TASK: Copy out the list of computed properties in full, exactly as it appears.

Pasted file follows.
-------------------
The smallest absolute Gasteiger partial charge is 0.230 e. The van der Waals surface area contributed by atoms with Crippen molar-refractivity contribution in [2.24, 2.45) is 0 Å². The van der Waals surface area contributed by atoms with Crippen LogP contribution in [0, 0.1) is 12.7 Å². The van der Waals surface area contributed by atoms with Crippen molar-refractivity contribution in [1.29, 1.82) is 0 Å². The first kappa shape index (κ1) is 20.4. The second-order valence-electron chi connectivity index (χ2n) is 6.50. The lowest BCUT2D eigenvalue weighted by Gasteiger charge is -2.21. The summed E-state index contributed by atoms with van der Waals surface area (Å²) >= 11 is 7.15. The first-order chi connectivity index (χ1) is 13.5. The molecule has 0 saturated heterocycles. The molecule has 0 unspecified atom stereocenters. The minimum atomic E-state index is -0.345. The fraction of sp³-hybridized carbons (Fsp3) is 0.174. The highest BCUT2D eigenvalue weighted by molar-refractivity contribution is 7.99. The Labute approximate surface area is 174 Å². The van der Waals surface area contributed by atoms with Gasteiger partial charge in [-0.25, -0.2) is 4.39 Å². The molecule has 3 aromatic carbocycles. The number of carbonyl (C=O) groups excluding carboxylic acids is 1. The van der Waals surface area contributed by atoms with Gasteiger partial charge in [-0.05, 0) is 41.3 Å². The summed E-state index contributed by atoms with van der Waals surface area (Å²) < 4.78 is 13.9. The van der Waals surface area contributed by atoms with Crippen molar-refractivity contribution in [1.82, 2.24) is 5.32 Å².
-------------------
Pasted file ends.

The smallest absolute Gasteiger partial charge is 0.230 e. The van der Waals surface area contributed by atoms with Crippen molar-refractivity contribution in [2.24, 2.45) is 0 Å². The van der Waals surface area contributed by atoms with Crippen LogP contribution in [0, 0.1) is 12.7 Å². The van der Waals surface area contributed by atoms with Crippen molar-refractivity contribution in [1.29, 1.82) is 0 Å². The first kappa shape index (κ1) is 20.4. The second-order valence-electron chi connectivity index (χ2n) is 6.50. The lowest BCUT2D eigenvalue weighted by Gasteiger charge is -2.21. The summed E-state index contributed by atoms with van der Waals surface area (Å²) >= 11 is 7.15. The first-order chi connectivity index (χ1) is 13.5. The molecule has 0 saturated heterocycles. The molecule has 0 unspecified atom stereocenters. The minimum atomic E-state index is -0.345. The fraction of sp³-hybridized carbons (Fsp3) is 0.174. The highest BCUT2D eigenvalue weighted by molar-refractivity contribution is 7.99. The Labute approximate surface area is 174 Å². The van der Waals surface area contributed by atoms with Gasteiger partial charge in [-0.25, -0.2) is 4.39 Å². The molecule has 3 aromatic carbocycles. The number of carbonyl (C=O) groups excluding carboxylic acids is 1. The van der Waals surface area contributed by atoms with Gasteiger partial charge in [-0.05, 0) is 41.3 Å². The summed E-state index contributed by atoms with van der Waals surface area (Å²) < 4.78 is 13.9. The van der Waals surface area contributed by atoms with Crippen molar-refractivity contribution in [1.82, 2.24) is 5.32 Å².